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ITE Transport and Logistics

Are Turkish sea ports set to expand?

A global increase in the number of “mega ships” could see the widespread expansion of Turkey’s major sea ports. 
 
Across Turkey, plans are being discussed as to the viability of port expansions, Hurriyet Daily News reported. The nation currently lacks the sea ports and associated logistics facilities to deal with a new breed of giant cargo ships.
 
Mega ships are ships capable of handling more than 8,000 20-foot equivalent container units (TEU). MSC Oscar, the world’s largest cargo vessel, measures around 400 metres in length or roughly the size of the Empire State Building. 19,200 TEU can be accommodated by this huge ship. For context, the biggest container ship in the world in 1995 could hold 6,600.
 
Turkish sea ports & mega ships: what is the current situation?
 
Currently, 20 out of the 54 ports dotted around Turkey’s 8,333 kilometres of coastline can handle ships with a TEU of 14,000. According to Erol Yücel, Chairman of Marti Shipping and Ship Management Co. Inc., only one port in the North-Western province of Tekirdağ is convenient for vessels of this size: Asyaport. 
 
Asyaport, which opened in July 2015, is Turkey’s largest port by capacity and size. The facility covers an area of 300,000 square metres. Captain Kadir Uzun, the port’s Operation Manager, told Hurriyet Daily News that Asyaport can “handle both the current container ships and the ones to be built in the future”, ensuring at least one major Turkish sea port is future proof.
 
“The largest container vessel today, MSC Oscar, can easily dock at Asyaport,” Mr Uzun added.
 
Marport in Istanbul has not been specifically adapted for use by larger container vessels, but can nevertheless accept ships with a size of up to 16,000 TEU. Özgür Kalelioğlu, Vice President for Port and Terminal Services of Arkas Holding, has said investment in the port to increase capacity for larger ships is ongoing. Arkas Holding is Marport’s current operator.
 
What form would expansion take?
 
Essentially, it would mean more ports with larger total areas in order to handle the increased loads mega ships carry. Improved support facilities, loading and unloading equipment, deeper docks and wider berths are essential. A greater number of container cranes, larger warehouses, storage space and a more developed logistics infrastructure is also essential.
 
A possible side effect of updating sea ports across Turkey is further expansion of the rail network. Turkey’s hugely advantageous geographical position necessitates strong rail links – particularly as the nation is soon to become a vital section of the new “Silk Road” linking China to European markets. Establishing strong, efficient networks between any expanded sea ports and railways would be crucial. 
 
An increase in the number of ancillary vessels would also have to be factored into any expansion plans. A nationwide port expansion project would require investment of a number of smaller cargo carrying ships, according to the Vice Chairman of the Department of Logistics Management at Dokyuz Eylül University Maritime Faculty Soner Esmer.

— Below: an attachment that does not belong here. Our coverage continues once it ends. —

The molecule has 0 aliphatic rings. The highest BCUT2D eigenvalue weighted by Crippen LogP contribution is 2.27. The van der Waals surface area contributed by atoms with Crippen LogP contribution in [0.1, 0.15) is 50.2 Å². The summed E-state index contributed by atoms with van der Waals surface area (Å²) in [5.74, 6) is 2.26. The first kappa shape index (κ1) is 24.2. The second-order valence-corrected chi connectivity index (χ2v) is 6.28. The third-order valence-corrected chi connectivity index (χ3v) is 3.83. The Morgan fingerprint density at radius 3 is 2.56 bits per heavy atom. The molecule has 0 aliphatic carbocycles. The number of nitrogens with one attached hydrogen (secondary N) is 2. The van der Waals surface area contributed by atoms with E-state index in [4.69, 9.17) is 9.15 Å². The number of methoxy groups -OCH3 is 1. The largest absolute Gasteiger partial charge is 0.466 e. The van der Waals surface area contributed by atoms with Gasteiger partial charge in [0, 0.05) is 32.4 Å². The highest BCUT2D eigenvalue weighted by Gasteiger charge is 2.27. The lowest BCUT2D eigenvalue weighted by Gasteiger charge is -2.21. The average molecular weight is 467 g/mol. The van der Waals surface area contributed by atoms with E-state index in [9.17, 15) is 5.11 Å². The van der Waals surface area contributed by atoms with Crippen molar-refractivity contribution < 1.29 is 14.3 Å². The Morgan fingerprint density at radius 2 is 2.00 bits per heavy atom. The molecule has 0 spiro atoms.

“With the ongoing investment in Turkish ports, we will also be serving for ever-expanding feeder ships --which collect containers from different ports and transport them to central container terminals where they are loaded to bigger vessels,” Mr Esmer told Hurriyet Daily News. 
 
Would expanding Turkish sea ports be economically viable?
 
In a word, yes. The sheer size of mega-ships, and their carrying capacity, points towards lower shipping fees. “Bigger ships always mean more profit,” explained Erol Yücel. “They do not have the drawbacks either in economic or environmental aspects.” By reducing the fuel and manpower requirements of a large fleet of smaller vessels, mega ships have the potential to halve transportation costs.
 
Turkey is flanked by the Black and Mediterranean Seas. Both are hugely important for global trade. These geographical factors play right into Turkey’s hands when it comes to regional sea freight. Half the nation’s exports travel by sea, data from the Turkish Statistics Institute reveals. 2014 saw Turkey export $157 billion worth of goods. $86 billion, more than half, was transported via sea.
 
“Mega ships come into mega-ports, which means a significant amount of loading and a significant economic value,” Soner Esmer said. “If a mega ship goes into a country, it means that country has an important geographical position or an intense load capacity and has suitable ports with enough length, depth, and equipment.” 
 
Failure to adequately upgrade ports could spell disaster. Any mega ships that cannot dock at Turkish ports are forced to look to other destinations. Ultra-large vessel friendly ports include Spain’s Algeciras, Marsaxlokk in Malta, Port Said in Egypt, the Italian port of Gioia Tauro and Morocco’s Tanger Med. All of these are on the trade route to the Far East.
 
The world’s biggest shipping companies have already ordered multiple cargo ships, some of the biggest ever seen, in the first half of 2015. The Port Operators Association of Turkey predicts that many of these vessels will enter service in the coming years. A capacity of 20,000 TEU is expected to be the average.
 
Turkey is committed to upgrading its infrastructural links in the multi-billion dollar Turkey 2023 initiative. Ports do factor highly into this. But if Turkey, already a highly attractive destination for transport and logistics firms, wishes to maintain its status as a major global sea freight hub, multiple port expansions are necessary.
 
 

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